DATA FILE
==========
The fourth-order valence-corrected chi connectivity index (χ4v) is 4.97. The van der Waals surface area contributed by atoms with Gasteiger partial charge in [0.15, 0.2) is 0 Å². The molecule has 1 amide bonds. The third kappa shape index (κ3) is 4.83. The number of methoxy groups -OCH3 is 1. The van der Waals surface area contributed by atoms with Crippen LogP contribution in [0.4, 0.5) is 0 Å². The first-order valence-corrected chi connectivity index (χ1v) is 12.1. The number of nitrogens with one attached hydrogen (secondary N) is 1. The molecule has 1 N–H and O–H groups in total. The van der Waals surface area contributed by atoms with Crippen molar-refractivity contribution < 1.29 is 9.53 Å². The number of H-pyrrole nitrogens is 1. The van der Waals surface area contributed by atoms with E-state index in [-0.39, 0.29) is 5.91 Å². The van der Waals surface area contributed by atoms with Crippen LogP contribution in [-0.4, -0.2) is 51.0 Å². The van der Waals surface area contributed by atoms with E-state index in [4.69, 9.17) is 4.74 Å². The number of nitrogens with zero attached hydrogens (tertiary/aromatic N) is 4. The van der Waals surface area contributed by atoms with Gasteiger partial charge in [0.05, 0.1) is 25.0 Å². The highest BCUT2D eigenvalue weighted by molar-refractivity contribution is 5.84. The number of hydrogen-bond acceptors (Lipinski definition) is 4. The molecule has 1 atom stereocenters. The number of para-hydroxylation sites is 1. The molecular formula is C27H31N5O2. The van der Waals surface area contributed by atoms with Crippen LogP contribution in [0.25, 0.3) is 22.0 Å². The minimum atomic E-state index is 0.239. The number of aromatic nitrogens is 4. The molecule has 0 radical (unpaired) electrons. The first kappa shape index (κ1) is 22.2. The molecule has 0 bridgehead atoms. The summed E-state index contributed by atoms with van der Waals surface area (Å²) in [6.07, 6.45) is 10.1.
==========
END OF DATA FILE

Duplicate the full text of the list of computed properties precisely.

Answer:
The fourth-order valence-corrected chi connectivity index (χ4v) is 4.97. The van der Waals surface area contributed by atoms with Gasteiger partial charge in [0.15, 0.2) is 0 Å². The molecule has 1 amide bonds. The third kappa shape index (κ3) is 4.83. The number of methoxy groups -OCH3 is 1. The van der Waals surface area contributed by atoms with Crippen LogP contribution in [0.4, 0.5) is 0 Å². The first-order valence-corrected chi connectivity index (χ1v) is 12.1. The number of nitrogens with one attached hydrogen (secondary N) is 1. The molecule has 1 N–H and O–H groups in total. The van der Waals surface area contributed by atoms with Crippen molar-refractivity contribution < 1.29 is 9.53 Å². The number of H-pyrrole nitrogens is 1. The van der Waals surface area contributed by atoms with E-state index in [-0.39, 0.29) is 5.91 Å². The van der Waals surface area contributed by atoms with Crippen LogP contribution in [-0.4, -0.2) is 51.0 Å². The van der Waals surface area contributed by atoms with E-state index in [4.69, 9.17) is 4.74 Å². The number of nitrogens with zero attached hydrogens (tertiary/aromatic N) is 4. The van der Waals surface area contributed by atoms with Gasteiger partial charge in [0.05, 0.1) is 25.0 Å². The highest BCUT2D eigenvalue weighted by molar-refractivity contribution is 5.84. The number of hydrogen-bond acceptors (Lipinski definition) is 4. The molecule has 1 atom stereocenters. The number of para-hydroxylation sites is 1. The molecular formula is C27H31N5O2. The van der Waals surface area contributed by atoms with Crippen LogP contribution in [0.25, 0.3) is 22.0 Å². The minimum atomic E-state index is 0.239. The number of aromatic nitrogens is 4. The molecule has 0 radical (unpaired) electrons. The first kappa shape index (κ1) is 22.2. The molecule has 0 bridgehead atoms. The summed E-state index contributed by atoms with van der Waals surface area (Å²) in [6.07, 6.45) is 10.1.